These struggles that we have, if we let them, can consume us. They are all we think about. We let them fester and for most of us we keep them inside. And when we keep them inside it can tend to affect us in other ways, our relationship with someone else. This other person might offer to help in anyway they can, and because of our stubbornness or just the state we are in we might say, "KEEP YOUR NOSE OUT OF MY BUSINESS, THIS HAS NOTHING TO DO WITH YOU," or when someone might say to you, “I know what you are going through, I can feel your pain,” you might say, "YOU ARE NOT THE ONE WHO HAS TO DEAL WITH THIS, THERE IS NOTHING YOU CAN DO TO HELP AND HOW DO YOU KNOW WHAT I AM FEELING."


Other relationships can also be hurt. It can cause us to be anxious, or depression can set in. And when we do confide in someone, we listen to the advise that they give, and they might say, "Talk to this person you are struggling with, or have someone else come in and help with the care." And as much as we know they are probably right, we resist. We might think that they don’t know what they are talking about, or how can they possibly know what I am going through. It is easy for them to say that, but they aren’t living it.


And we continue:


Half way through the service while the choir sang a hymn, he looked up above the preacher and he sat and stared at him. He said, forgive me Father, when he realized that he hadn’t been unloved or alone all his life. His arms were stretched out, as far as they’d go, nailed to the cross for the whole world to know.


I love you this much and I’m waiting on you, to make up your mind, do you love me too?

However long it takes, I’m never giving up, no matter what, I love you this much.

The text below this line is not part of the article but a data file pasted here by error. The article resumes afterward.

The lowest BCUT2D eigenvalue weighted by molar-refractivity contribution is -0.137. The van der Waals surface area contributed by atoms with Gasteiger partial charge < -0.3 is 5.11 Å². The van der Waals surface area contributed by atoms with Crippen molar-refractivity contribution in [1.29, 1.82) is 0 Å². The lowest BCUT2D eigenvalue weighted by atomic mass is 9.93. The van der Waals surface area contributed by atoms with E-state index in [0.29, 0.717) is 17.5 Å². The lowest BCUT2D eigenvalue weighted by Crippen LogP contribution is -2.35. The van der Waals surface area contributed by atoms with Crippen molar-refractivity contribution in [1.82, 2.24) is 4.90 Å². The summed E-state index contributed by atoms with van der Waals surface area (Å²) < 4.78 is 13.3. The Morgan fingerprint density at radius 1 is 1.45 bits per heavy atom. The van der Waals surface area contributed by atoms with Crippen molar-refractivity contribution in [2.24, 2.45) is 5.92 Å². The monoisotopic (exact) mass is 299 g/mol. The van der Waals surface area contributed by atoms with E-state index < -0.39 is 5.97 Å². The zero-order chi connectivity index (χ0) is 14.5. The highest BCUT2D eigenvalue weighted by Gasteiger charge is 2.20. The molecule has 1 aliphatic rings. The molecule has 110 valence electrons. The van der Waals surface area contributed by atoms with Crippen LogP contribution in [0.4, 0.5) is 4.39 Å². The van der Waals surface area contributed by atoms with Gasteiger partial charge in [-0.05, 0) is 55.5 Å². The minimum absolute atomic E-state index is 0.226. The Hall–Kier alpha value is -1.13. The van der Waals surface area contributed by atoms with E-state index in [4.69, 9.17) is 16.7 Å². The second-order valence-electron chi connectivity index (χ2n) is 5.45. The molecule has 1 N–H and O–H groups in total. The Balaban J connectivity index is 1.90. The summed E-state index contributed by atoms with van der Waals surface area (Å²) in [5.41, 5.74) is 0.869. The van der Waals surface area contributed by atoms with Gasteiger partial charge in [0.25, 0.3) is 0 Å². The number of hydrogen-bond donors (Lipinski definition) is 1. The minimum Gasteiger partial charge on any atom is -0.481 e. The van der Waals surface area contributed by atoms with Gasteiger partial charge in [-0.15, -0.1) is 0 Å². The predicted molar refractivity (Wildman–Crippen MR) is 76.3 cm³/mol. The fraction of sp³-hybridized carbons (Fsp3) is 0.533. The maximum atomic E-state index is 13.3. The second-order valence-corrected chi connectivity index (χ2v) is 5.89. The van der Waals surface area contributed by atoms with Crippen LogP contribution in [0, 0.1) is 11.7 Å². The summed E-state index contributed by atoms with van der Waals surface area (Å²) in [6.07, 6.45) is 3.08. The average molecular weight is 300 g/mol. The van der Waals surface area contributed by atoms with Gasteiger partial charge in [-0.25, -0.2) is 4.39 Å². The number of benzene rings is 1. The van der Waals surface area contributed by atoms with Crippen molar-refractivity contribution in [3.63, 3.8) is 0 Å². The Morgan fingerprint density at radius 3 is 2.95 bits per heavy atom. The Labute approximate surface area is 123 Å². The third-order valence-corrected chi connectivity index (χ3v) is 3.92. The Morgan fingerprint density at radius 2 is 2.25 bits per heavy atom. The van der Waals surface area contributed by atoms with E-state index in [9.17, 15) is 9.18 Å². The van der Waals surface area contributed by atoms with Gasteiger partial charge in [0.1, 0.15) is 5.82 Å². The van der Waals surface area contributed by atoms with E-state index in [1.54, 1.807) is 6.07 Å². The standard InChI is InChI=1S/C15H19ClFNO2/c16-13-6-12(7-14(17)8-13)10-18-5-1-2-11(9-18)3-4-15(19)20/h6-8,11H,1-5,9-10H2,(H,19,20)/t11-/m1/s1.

We need to realize and be reminded of what Jesus did for us by dying on the cross. That cross is present with us all the time. Whatever our struggles are Jesus wants to take the pain we feel and add it to the weight of the cross and take that burden from us. Jesus on the cross is with us each time we think of the person that we are having the relationship problem with. The cross is there each time we feel pain from our physical ailment. He is there on the cross each time we feel despair, each time we break down and cry, each time we throw up our hands and say, “GOD I DON’T KNOW WHAT TO DO."

He endured that pain, he endured the humiliation, the beating, the crown of thorns, the nails driven in his hands and feet, and through all of that he asked His Father to forgive them.


So after all that, and still offering forgiveness for what you and I have to put on him, he will gladly take it on. Let us take comfort in knowing that Jesus stretched out his arms as far as they’d go, nailed to the cross for the whole world to know.


He loves you this much and He’s waiting on you, to make up your mind, do you love Him too?

However long it takes, He’s never giving up, no matter what, He love’s you this much.



Deacon Mike Vander Bloomen is the Deacon at Our Lady of Lourdes Catholic Church in De Pere, WI. He is married to Mary Jo, and is father to David (Wendy), Bryan (MacKenzie), Steven (Kristin), and Kelsey, and is an amazing grandfather to five young grandchildren. The above words were taken from his homily he preached at OLOL on Good Friday 2019.